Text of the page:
Deirdre Saoirse Moen

Sounds Like Weird

In Light of the Recent Wiscon Meltdown…

21 July 2014

Natalie Luhrs has the linkfest about the fallout from Jim Frenkel’s appearance at this year’s Wiscon after last year’s harassment complaints that went, well, apparently nowhere.
I know a lot of bay area locals go to Wiscon, and that’s had quite the ironic problem set, recently. I typically haven’t gone because I’d rather go to a local con and spend my travel $ elsewhere.
Here’s a review of this year’s BayCon by Carrie Sessarego of SBTB. I was delighted to be on panels with her. She’s thoughtful and smart, and extremely well-read.
So, just a thought: come to BayCon next year. The theme is Women of Wonder.

Read More

Model View Culture / Bigger Issues

17 July 2014

Elizabeth Spiers’s article about the magazine and its founder Shanley Kane has a great quote relevant to the art vs. artist debate of yore:

But important work gets done every day by flawed people, sometimes even by assholes. No one should be more aware of that than people who work in the tech industry, where many of the vaunted innovators and revolutionaries were not warm, fuzzy people. Ultimately, they’re judged by their work.

If you’re in tech—or interested in tech or diversity issues in tech—Model View Culture is a superb magazine that has no analog.

  1. It talks about how perks can divide people. Been there, done that. Especially when you’re at some doughnut event and they’ve forgotten to cater to the vegan and the celiac. Again.
  2. It talks about acquaintance rape by a coworker.
  3. It has great pieces like this one by Rachel Chalmers on why not to raise venture capital.

Going Beyond Assholes

When I made the Traitor to the Mens t-shirts, I got a note about American Apparel. I’d known about the sexist advertising, but not about how awful the CEO was (he’s still awful, he’s just gotten resigned). Their shirts being produced in the US was important to me for various reasons, including knowing that labor standards and business practices were, at least in theory, up to US standards.
This human slavery story comes out of Thailand’s shrimp industry.
And this story about Scientology’s drydock bill also has, at its heart, human slavery. In short, Curaçao’s drydock was using slave labor from Cuba, people Cuba sent over to do work to pay down Cuba’s drydock bill. They worked under horrific conditions. (The electrocution story reminds me of the tale of Kendrick Moxon, one of Scientology’s attorneys, and his Sea Org daughter who died of electrocution.)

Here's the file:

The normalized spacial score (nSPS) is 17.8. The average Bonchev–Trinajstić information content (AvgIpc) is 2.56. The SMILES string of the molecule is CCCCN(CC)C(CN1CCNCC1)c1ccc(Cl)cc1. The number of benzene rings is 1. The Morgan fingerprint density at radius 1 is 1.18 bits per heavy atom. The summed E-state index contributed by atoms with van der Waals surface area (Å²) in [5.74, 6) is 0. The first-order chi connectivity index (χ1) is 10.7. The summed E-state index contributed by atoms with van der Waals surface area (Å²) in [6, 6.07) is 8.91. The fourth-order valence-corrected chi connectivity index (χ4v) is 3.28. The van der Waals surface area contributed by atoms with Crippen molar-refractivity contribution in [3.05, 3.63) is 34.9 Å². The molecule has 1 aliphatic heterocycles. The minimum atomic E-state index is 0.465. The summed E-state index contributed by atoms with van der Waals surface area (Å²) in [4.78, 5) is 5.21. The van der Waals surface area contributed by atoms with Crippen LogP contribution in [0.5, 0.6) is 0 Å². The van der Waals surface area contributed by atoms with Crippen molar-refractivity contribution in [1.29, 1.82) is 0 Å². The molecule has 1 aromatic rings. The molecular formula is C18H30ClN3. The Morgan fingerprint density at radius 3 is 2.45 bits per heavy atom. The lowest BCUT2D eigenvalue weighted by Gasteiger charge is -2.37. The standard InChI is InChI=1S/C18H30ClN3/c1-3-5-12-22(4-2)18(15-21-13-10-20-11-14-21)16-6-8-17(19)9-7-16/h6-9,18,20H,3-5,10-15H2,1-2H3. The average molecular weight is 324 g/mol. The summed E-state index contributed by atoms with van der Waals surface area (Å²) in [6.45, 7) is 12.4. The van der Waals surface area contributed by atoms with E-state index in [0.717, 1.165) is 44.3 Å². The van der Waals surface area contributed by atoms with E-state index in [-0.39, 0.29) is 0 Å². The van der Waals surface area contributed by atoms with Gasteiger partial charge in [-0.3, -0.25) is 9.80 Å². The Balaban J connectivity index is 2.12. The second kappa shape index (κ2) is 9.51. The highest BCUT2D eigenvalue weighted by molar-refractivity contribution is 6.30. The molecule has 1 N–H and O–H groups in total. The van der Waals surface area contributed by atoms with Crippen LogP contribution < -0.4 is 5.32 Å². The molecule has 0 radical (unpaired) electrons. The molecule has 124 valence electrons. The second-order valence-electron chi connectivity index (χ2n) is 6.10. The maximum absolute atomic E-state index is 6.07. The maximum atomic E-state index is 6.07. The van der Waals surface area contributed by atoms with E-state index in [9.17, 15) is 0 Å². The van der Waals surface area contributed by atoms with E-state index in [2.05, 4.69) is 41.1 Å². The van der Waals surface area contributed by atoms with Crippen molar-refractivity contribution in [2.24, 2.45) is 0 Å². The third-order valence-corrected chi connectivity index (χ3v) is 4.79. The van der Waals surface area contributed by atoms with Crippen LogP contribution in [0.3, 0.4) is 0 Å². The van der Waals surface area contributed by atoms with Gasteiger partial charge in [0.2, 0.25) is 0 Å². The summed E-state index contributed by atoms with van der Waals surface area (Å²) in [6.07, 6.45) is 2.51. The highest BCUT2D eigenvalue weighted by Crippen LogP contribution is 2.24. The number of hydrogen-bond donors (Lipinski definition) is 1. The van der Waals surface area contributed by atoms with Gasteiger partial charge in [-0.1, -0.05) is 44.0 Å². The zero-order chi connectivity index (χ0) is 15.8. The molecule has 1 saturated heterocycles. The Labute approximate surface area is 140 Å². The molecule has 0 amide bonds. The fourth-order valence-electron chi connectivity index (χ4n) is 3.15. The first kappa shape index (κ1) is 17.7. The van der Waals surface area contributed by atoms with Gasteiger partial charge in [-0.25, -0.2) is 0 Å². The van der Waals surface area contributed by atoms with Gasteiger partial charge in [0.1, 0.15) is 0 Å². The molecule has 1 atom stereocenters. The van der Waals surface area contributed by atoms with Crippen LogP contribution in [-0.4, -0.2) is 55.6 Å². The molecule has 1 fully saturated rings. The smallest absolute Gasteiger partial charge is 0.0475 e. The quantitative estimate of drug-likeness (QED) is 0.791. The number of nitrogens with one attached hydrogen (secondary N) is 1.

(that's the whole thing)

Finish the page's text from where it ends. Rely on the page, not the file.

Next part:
One of my concerns is knowing that I’m doing less harm, and that means knowing more about where things come from and how they’re produced/delivered. And sometimes, there’s a bunch of crappy choices.
You might think that t-shirt made in Nicaragua or Honduras is better because it’s not made by American Apparel.
You know what? Nicaragua has an appalling lack of infrastructure. Many Nicaraguans work part of the year in Costa Rica due to lack of opportunity. As our tour guide said:

We cannot even bag plantains.

So imagine, if you will, given that they don’t have the factory capability to bag plantains, how it is that they’re able to make t-shirts for shirt.woot (among others) but can’t even bag plantains, one of their major crops.
Nicaragua’s the only country I’ve been to where the TV’s world weather pointedly excludes the US and Canada from its list of world cities. They are angry with us and, frankly, they have good reason to be.
It’s not that I don’t want to do business with Nicaragua. To the contrary. I’ve been there twice (short trips, granted). It’s just that, given what I know, I don’t inherently trust that any business has manufacturing in Nicaragua has Nicaraguan infrastructure interests as a design goal.
As Rick has pointed out more than once, “How do you know the company you’re not boycotting isn’t worse?”